Not so pardon-proof, eh?
President Donald Trump pardoned former campaign chairman Paul Manafort on Christmas Eve after a court found him guilty of tax fraud, bank fraud, and concealing his foreign bank accounts.
Manhattan District Attorney Cyrus Vance Jr. thought his case against Manafort could go forward. But the New York Court of Appeals, the state’s highest court, put a stop to the case.
The court decided not to review a lower court’s decision that Vance’s case against Manafort “violated the state’s double jeopardy law.”
Vance wanted Manafort to “face state charges for mortgage fraud and other state felonies, crimes similar to those for which he was convicted in federal court and then pardoned by Mr. Trump.”
Many thought Vance brought the charges on the chance Trump would pardon Manafort. He filed the charges in March 2020.
A New York State Supreme Court appellate panel with four judges decided in October that Vance’s 16-count indictment against Manafort violated the double jeopardy law:
The two-page order on Manafort’s appeal brusquely dismissed Vance’s arguments that the prosecution was permitted because the mortgage fraud and business records falsification charges were sufficiently different from a broad federal tax and bank fraud case special counsel Robert Mueller had brought against the longtime lobbyist and political consultant in 2018.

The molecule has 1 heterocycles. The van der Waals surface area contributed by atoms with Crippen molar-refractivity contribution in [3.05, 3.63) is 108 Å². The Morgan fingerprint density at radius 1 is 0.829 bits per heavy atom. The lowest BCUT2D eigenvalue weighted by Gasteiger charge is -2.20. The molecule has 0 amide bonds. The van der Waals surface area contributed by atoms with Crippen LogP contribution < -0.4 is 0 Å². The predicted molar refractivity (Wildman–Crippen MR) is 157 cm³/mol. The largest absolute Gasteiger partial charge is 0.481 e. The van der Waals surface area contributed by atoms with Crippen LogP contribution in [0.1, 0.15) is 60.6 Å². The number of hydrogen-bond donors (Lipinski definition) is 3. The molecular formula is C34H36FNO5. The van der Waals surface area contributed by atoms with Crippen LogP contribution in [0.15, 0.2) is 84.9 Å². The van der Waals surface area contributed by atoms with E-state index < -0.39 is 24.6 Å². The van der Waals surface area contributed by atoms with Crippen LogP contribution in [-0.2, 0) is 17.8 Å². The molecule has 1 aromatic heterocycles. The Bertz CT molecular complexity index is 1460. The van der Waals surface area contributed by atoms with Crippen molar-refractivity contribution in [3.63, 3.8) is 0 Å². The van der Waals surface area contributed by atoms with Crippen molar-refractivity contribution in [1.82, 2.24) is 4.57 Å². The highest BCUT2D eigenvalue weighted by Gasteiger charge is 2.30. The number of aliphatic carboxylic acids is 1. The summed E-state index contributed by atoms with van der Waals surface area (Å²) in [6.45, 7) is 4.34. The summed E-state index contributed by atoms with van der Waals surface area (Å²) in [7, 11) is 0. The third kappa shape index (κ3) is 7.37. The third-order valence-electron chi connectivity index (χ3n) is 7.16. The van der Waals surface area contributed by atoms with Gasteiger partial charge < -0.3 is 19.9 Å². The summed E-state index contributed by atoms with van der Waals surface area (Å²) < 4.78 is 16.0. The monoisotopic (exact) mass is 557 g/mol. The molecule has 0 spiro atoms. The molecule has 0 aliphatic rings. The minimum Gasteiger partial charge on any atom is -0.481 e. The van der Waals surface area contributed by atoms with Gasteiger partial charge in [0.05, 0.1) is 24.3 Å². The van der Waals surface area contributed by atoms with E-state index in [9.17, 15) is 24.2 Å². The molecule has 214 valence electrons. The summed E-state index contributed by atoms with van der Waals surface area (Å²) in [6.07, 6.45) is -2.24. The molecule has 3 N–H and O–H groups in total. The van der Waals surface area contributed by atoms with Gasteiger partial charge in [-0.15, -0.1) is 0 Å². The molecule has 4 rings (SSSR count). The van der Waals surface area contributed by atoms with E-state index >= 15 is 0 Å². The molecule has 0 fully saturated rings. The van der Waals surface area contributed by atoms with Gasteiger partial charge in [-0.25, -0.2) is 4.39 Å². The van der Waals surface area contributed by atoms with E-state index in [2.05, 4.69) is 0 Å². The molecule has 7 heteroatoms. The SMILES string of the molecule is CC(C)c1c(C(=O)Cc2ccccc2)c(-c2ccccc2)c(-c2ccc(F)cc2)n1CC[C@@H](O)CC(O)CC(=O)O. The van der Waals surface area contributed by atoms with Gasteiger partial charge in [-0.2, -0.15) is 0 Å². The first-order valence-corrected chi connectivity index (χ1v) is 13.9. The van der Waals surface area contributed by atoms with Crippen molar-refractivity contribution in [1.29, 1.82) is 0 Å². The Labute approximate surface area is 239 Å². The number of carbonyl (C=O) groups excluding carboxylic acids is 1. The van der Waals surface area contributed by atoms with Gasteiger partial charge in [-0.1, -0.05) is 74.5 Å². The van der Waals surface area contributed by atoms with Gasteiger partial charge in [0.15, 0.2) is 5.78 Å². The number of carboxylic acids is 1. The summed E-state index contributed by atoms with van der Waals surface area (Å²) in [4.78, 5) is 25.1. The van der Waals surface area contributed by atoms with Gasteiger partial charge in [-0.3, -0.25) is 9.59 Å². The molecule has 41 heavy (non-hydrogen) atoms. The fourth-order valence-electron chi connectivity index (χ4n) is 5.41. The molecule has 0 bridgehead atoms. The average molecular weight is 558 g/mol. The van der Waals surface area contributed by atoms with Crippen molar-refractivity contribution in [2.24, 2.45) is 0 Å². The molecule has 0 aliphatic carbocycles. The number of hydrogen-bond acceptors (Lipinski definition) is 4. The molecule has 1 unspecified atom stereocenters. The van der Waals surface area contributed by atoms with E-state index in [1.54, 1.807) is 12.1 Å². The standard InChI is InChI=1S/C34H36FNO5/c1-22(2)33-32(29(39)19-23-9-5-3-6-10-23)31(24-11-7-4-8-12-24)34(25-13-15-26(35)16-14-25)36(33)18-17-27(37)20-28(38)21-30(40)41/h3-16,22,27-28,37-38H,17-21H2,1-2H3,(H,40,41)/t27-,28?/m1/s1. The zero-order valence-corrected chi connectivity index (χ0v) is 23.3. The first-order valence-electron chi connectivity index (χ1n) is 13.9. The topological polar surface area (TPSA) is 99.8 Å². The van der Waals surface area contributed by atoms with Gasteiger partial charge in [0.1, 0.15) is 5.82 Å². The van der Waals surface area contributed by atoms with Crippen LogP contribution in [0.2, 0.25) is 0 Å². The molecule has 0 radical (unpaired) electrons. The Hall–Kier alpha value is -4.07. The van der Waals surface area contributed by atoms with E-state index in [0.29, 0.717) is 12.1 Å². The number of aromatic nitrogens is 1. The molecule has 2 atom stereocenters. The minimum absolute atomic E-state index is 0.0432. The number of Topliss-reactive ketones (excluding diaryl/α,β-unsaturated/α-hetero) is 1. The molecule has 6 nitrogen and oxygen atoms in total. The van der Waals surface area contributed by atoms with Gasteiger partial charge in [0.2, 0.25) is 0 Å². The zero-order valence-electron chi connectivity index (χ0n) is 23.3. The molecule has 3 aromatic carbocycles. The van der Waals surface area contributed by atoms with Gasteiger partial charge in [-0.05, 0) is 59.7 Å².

“The People failed to establish that the federal and state statutes, all of which were directed against fraudulent transactions, were designed to prevent very different kinds of harm or evil,” the appellate panel’s order said. “The statutory differences cited by the People fall far short of satisfying the ‘very different kinds’ test.”
Manhattan Supreme Court Justice Maxwell Wiley dismissed the $20 million mortgage fraud case against Manafort in December:
In the surprise decision, Manhattan Supreme Court Justice Maxwell Wiley sided with lawyers for President Trump’s one-time campaign manager, who have argued that Manafort has already faced charges for the same conduct in two federal indictments.
Vance’s prosecutors agreed that the state and federal charges “arose from the ‘same act or criminal transaction,’” Wiley’s written decision noted.
But the jurist ruled that the DA’s office failed to prove that several exceptions under double jeopardy law allowed for overlap in prosecution.
“The People have failed to establish that the harm or evil each statute is designed to prevent is very different in kind from the federal statutes for which the defendant was previously prosecuted,” Wiley wrote in his 26-page decision.
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